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Catherine E. Vrentas Selected as Student Marshal for Penn State Eberly College of Science

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Catherine E. Vrentas of State College, Pennsylvania, will be honored as the Eberly College of Science student marshal during spring commencement ceremonies on 17 May 2003 at the Penn State University Park campus.

Vrentas, who will complete a major in biochemistry and molecular biology, was selected to represent her class because of her outstanding academic record. During her undergraduate years at Penn State, she earned a 4.0 grade-point average. In addition to her achievements in the classroom, Vrentas has earned numerous scholarships and awards. She was honored with the 2002 Barry Goldwater Scholarship, the Braddock Scholarship, the Paul Berg Summer Research Award from the Department of Biochemistry and Molecular Biology, the Evan Pugh Award, the President Sparks Award, the President's Freshman Award, and the Boeing Water Quality Scholarship. She also achieved membership in the National Dean's List, the Golden Key honor society, and the National Society of Collegiate Scholars.

Vrentas has been working in the lab of David Gilmour, associate professor of molecular and cell biology, since the summer of 2000. Her research there investigated the characteristics of genes involved in building extended molecules of the genetic material RNA--a process known as transcriptional elongation. During the summer of 2002, she worked as an intern at the National Institutes of Health (NIH)--where she participated in research on the regulation of transcription by chromatin, the structural material of the gene-containing chromosomes--and presented this research at the NIH Summer 2002 Poster Day. She says of her experience at Penn State, ”The techniques and methods that Dr. Gilmour has taught me while I have been completing my undergraduate research have provided a foundation for my future research. Also, work in his lab has shown me how research into fundamental biological processes can have far-reaching implications for our understanding of human disease. I also have enjoyed working as a teaching assistant for Dr. Ross Hardison, professor of biochemistry. Both professors have always been positive and encouraging of me.” In the summer of 2001, she participated in the Tropical Field Biology course taught in Costa Rica, which she says was a “great experience that enabled me to branch out and learn about a different field of biology as well as a different country.”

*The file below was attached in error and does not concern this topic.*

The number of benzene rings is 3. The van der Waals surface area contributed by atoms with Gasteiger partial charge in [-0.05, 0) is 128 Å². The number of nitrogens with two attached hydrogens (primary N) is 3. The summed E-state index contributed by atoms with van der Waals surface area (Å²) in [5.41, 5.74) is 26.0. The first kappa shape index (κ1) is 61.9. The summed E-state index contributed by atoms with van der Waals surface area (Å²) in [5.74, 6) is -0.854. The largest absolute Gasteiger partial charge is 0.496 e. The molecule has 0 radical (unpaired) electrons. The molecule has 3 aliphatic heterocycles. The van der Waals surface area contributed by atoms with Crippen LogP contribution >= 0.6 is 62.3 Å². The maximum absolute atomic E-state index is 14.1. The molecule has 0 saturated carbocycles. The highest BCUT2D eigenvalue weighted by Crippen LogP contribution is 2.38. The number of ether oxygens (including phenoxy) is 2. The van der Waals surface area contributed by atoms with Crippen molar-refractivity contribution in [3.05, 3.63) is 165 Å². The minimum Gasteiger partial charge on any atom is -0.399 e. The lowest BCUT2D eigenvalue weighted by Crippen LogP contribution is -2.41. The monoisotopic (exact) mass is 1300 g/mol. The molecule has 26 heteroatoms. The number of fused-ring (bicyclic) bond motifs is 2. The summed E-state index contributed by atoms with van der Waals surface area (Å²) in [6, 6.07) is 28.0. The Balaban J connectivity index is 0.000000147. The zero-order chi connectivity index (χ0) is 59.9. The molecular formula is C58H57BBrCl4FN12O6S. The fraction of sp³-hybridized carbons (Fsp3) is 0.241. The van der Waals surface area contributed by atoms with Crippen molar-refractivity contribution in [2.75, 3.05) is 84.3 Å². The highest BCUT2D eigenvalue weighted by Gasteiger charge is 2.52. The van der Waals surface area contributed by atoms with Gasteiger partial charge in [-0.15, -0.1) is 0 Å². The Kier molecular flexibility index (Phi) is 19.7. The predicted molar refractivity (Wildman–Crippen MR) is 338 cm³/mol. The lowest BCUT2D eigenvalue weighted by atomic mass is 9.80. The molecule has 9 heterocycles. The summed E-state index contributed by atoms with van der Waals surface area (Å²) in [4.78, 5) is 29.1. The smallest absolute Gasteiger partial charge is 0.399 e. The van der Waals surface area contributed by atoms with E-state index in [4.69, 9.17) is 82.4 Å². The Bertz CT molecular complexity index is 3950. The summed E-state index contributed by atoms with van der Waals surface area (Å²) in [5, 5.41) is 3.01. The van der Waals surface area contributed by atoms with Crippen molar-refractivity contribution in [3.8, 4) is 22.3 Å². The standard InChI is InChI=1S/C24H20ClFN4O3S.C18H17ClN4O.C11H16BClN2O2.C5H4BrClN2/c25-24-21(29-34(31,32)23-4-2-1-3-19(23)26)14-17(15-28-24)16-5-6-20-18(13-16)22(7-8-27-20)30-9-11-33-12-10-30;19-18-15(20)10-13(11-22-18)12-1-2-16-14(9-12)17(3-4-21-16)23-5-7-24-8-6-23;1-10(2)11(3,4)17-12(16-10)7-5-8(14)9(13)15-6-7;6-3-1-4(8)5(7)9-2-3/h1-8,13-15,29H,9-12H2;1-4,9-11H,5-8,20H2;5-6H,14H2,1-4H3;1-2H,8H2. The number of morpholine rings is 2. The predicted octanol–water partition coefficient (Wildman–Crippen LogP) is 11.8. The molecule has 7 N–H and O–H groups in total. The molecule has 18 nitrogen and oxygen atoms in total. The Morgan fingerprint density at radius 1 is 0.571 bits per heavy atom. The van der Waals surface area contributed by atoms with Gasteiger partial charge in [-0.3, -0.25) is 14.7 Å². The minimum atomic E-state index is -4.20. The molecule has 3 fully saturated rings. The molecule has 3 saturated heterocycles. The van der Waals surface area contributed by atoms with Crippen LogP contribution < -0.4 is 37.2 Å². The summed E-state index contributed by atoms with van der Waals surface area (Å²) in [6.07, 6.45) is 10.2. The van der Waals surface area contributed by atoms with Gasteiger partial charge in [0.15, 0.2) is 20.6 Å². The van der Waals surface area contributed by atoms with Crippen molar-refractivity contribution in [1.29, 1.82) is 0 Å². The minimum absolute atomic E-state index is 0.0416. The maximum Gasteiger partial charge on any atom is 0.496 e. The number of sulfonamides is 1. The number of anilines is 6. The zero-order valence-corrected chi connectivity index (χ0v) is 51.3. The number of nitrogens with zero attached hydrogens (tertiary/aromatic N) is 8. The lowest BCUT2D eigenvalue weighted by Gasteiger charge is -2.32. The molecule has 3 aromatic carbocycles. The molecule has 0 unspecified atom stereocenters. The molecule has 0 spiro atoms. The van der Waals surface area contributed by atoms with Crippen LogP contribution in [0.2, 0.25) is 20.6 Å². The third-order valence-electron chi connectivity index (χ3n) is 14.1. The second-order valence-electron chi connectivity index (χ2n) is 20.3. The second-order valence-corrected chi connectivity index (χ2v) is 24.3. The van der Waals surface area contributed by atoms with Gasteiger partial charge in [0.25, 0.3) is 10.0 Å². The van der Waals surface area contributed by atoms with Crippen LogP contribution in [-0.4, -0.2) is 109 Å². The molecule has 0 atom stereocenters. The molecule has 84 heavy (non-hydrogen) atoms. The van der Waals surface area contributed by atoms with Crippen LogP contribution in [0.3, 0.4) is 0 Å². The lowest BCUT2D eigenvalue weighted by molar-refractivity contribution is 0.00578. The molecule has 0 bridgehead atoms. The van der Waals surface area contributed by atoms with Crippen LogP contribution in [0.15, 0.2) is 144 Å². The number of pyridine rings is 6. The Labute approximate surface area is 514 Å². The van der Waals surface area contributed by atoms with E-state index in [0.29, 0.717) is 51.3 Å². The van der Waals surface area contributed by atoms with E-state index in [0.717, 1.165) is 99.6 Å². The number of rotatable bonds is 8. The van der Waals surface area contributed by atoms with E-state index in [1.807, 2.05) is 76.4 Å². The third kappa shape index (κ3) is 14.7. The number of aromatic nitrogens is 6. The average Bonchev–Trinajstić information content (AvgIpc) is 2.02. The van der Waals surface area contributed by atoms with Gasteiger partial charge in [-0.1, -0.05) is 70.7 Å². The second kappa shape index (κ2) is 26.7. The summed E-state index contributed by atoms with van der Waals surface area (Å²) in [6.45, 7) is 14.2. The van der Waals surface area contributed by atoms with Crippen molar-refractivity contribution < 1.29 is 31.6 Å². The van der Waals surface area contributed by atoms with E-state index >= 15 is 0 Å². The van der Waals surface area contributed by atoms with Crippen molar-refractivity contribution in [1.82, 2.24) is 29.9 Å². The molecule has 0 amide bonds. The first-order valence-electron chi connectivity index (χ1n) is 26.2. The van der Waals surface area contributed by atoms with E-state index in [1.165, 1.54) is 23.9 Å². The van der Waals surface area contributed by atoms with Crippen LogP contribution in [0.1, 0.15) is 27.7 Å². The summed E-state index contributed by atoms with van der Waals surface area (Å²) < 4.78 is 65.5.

Vrentas’ selection as student marshal is one of the highlights of her college career. ”I was very excited to hear that I received this honor, especially since I have enjoyed my time here at Penn State very much. One of the best things about my years at Penn State is that I have been able to gain both classroom and practical research experience in my major while simultaneously participating in the diversity of activities and events the university has to offer. These opportunities have allowed me to swim in a synchronic meet one weekend and work in my molecular genetics lab the next,” says Vrentas, who for the past four years she been a member of the Synchronized Swimming club and currently is its president. She earned the Academic All-American status from the U.S. Synchronized Swimming Collegiate Coaches Committee and has been a participant in several additional extracurricular activities. She has been a member of the Undergraduate Student Government and was a tour guide and student panelist for the Eberly College of Science. She was a member of the Penn State Quiz Bowl team and participated in the TV show, Jeopardy. She has coached the State College Area High School Science Olympiad team, was a mentor for the Action Potential science camps at Penn State, and was an interview judge for the regional Academic Decathlon. She also was a volunteer at the Clearwater Conservancy, helping with watershed monitoring.

A graduate of State College Area High School, Vrentas will be accompanied at graduation by her parents, James and Christine Vrentas of State College, and her sister, Jenny, who is a freshman major in biochemistry and molecular biology at Penn State. Her father is the Dow Professor of Chemical Engineering and her mother is an adjunct professor of chemical engineering, both at Penn State. Vrentas has selected David Gilmour, associate professor of associate professor of molecular and cell biology, to be her faculty escort for the commencement exercises.

Vrentas plans to continue doing research in the field of molecular genetics in graduate school starting in the fall of 2003. “I become particularly excited about research when I can see how it fits into the "big picture" of generalized mechanisms and/or disease treatments. The two areas of molecular genetics I have become especially interested in are elongation, due to my research project, and chromatin structure, due to a seminar I completed on the subject.” Gilmour says, “I have no doubt Cathy will be a fantastic graduate student, and will in all likelihood become a leader in whatever field she chooses to pursue. She has a brilliant mind, is enthusiastic about science, is tenacious in her effort to do experiments, and is independent. She is also a well-rounded individual.”

[ Suchitra Haritsa ]

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